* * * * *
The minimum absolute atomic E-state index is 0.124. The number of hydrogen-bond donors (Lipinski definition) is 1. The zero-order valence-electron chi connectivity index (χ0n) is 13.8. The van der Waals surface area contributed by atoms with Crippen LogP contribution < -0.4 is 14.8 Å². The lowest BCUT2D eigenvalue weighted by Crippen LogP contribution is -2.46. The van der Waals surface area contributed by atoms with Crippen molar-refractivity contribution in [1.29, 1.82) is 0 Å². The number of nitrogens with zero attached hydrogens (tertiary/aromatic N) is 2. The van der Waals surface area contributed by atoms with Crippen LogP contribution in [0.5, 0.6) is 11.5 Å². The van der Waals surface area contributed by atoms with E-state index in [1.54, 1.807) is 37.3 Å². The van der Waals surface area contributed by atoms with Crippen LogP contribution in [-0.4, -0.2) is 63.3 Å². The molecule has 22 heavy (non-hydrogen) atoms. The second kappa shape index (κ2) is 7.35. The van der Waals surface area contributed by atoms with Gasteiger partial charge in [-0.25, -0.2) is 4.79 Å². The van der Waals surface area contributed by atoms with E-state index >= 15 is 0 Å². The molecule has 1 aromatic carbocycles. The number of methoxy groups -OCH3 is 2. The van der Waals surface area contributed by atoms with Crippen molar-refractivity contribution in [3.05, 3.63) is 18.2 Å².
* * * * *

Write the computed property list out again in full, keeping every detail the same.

The minimum absolute atomic E-state index is 0.124. The number of hydrogen-bond donors (Lipinski definition) is 1. The zero-order valence-electron chi connectivity index (χ0n) is 13.8. The van der Waals surface area contributed by atoms with Crippen LogP contribution < -0.4 is 14.8 Å². The lowest BCUT2D eigenvalue weighted by Crippen LogP contribution is -2.46. The van der Waals surface area contributed by atoms with Crippen molar-refractivity contribution in [1.29, 1.82) is 0 Å². The number of nitrogens with zero attached hydrogens (tertiary/aromatic N) is 2. The van der Waals surface area contributed by atoms with Crippen LogP contribution in [0.5, 0.6) is 11.5 Å². The van der Waals surface area contributed by atoms with E-state index in [1.54, 1.807) is 37.3 Å². The van der Waals surface area contributed by atoms with Crippen LogP contribution in [-0.4, -0.2) is 63.3 Å². The molecule has 22 heavy (non-hydrogen) atoms. The second kappa shape index (κ2) is 7.35. The van der Waals surface area contributed by atoms with Gasteiger partial charge in [-0.25, -0.2) is 4.79 Å². The van der Waals surface area contributed by atoms with E-state index >= 15 is 0 Å². The molecule has 1 aromatic carbocycles. The number of methoxy groups -OCH3 is 2. The van der Waals surface area contributed by atoms with Crippen molar-refractivity contribution in [3.05, 3.63) is 18.2 Å².